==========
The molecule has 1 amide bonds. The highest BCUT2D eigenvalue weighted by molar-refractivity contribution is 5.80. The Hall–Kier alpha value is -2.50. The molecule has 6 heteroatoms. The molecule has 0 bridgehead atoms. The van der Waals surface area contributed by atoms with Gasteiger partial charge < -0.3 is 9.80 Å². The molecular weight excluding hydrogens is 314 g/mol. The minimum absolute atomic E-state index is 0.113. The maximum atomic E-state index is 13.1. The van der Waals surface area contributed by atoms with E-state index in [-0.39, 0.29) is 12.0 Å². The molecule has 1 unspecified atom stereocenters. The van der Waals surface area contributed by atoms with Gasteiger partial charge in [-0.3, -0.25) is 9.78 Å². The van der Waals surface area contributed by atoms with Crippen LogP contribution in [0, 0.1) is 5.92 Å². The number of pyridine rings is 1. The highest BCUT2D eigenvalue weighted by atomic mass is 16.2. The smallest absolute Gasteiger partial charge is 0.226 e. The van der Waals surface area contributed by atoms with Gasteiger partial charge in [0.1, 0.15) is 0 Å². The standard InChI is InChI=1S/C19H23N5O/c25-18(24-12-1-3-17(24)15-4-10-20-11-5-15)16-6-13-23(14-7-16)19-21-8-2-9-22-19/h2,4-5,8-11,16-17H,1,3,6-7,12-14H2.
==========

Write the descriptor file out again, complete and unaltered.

The molecule has 1 amide bonds. The highest BCUT2D eigenvalue weighted by molar-refractivity contribution is 5.80. The Hall–Kier alpha value is -2.50. The molecule has 6 heteroatoms. The molecule has 0 bridgehead atoms. The van der Waals surface area contributed by atoms with Gasteiger partial charge < -0.3 is 9.80 Å². The molecular weight excluding hydrogens is 314 g/mol. The minimum absolute atomic E-state index is 0.113. The maximum atomic E-state index is 13.1. The van der Waals surface area contributed by atoms with E-state index in [-0.39, 0.29) is 12.0 Å². The molecule has 1 unspecified atom stereocenters. The van der Waals surface area contributed by atoms with Gasteiger partial charge in [-0.3, -0.25) is 9.78 Å². The van der Waals surface area contributed by atoms with Crippen LogP contribution in [0, 0.1) is 5.92 Å². The number of pyridine rings is 1. The highest BCUT2D eigenvalue weighted by atomic mass is 16.2. The smallest absolute Gasteiger partial charge is 0.226 e. The van der Waals surface area contributed by atoms with Gasteiger partial charge in [0.1, 0.15) is 0 Å². The standard InChI is InChI=1S/C19H23N5O/c25-18(24-12-1-3-17(24)15-4-10-20-11-5-15)16-6-13-23(14-7-16)19-21-8-2-9-22-19/h2,4-5,8-11,16-17H,1,3,6-7,12-14H2.